- Liquidity Situation: High growth, coupled with high inflation, is a strong factor for RBI to hike interest rates. There were two points that made the RBI move uncertain – liquidity position and global economic outlook (explained later). Money markets have been facing deficit liquidity since June. The situation worsened because of money outflows due to payments for the 3G and broadband wireless access spectrum auctions and tax outflows. Since then, the deficit in liquidity has hovered around Rs 50,000-70,000 crore. Money market rates have moved up because of this. Hence, markets were not sure whether RBI would increase its policy rates.
The deficit was expected to be temporary and liquidity was expected to come back in the system from mid-July 2010 onwards. However, the deficit in liquidity persists.
RBI extended the second liquidity adjustment facility till July 30, 2010. But as the liquidity deficit continues, it is expected that the second LAF facility will be further extended. There is an interesting point made by some market participants: why should RBI increase the repo rate under this deficit liquidity situation and make it further costlier for banks? They suggest that RBI should only be increasing its reverse repo rate and not tax the banking system further.
- Monetary aggregates: Growth in non-food credit has surged and touched 22.1% in the fortnight ended July 2, 2010. This is much higher than RBI’s projected growth of 20% for March 2011. Much of this growth is because of payments made for 3G and Wireless spectrum auctions.
On the other hand bank deposits have grown by 16%, lower than the growth of credit. That figure is also lower than RBI projections of 18%. Time deposits form around 87% of the total deposits and have been growing at around 13.6%. As bank deposits form the bulk of money supply (M3), it is also assumed to be growing at around 16%.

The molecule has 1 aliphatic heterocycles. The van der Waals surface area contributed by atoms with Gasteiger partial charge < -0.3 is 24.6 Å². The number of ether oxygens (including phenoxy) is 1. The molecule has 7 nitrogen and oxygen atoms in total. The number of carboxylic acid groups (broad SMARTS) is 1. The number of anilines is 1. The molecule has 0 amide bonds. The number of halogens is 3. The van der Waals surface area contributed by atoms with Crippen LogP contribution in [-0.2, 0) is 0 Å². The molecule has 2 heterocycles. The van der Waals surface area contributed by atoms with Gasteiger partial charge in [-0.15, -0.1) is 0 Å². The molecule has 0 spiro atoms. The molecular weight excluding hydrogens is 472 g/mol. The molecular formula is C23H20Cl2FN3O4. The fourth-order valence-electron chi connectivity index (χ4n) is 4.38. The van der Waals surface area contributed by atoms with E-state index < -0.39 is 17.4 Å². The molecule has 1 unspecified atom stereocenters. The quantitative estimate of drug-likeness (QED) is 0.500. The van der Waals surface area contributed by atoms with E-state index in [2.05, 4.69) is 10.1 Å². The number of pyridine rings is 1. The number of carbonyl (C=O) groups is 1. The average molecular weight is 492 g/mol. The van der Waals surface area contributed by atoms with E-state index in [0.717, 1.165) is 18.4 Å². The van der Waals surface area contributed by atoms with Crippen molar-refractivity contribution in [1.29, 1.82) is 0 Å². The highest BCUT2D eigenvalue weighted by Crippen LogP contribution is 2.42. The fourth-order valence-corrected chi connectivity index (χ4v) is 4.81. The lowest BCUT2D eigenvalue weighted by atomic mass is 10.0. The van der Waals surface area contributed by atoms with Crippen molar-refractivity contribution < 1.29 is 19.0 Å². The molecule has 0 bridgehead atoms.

|RBI Projection for March 2011 end (YoY, in %)||Growth as on 2 Jul 2010 (YoY, in %)|
Global Economy Outlook and Developments
The global economy is at a critical juncture. The European Union released the results of a stress test conducted on 91 select banks. Only seven banks failed the test – five in Spain and one each in Germany and Greece. As the results were released on late Friday, analysis and comments are still pouring in.
European policymakers say the tests prove that things are not as bad with European banks as it was made out to be. So, markets should improve now and not be so pessimistic over Europe. However, some have called the stress tests ‘soft’ and even alleged that there is a lot of window dressing of balance sheets. Hence, a more refined analysis will be made only after markets open on Monday.
Economic data from the US have again worsened since June. US Fed chairman Ben Bernanke recently termed the US economic outlook as highly uncertain. Some economies — such as those of the US, UK and the Euro area countries — are still hurting and an increase in interest rates looks like a remote possibility. However, growth has picked up in some economies and their central banks raised rates recently. New Zealand, Canada, Sweden and Chile are examples.
The question being debated currently is whether economies should impose fiscal austerity plans or not. Proponents say, given the high debt levels austerity will infuse confidence in markets. However, naysayers point that there is huge stress in economies and fiscal austerity will backfire, given the similar experiences in Japan and during the Great Depression.
Given this background, RBI is expected to continue to increase its interest rates. But with global uncertainty still very high and economies recovering mainly because of stimulus packages, the outlook is still hazy.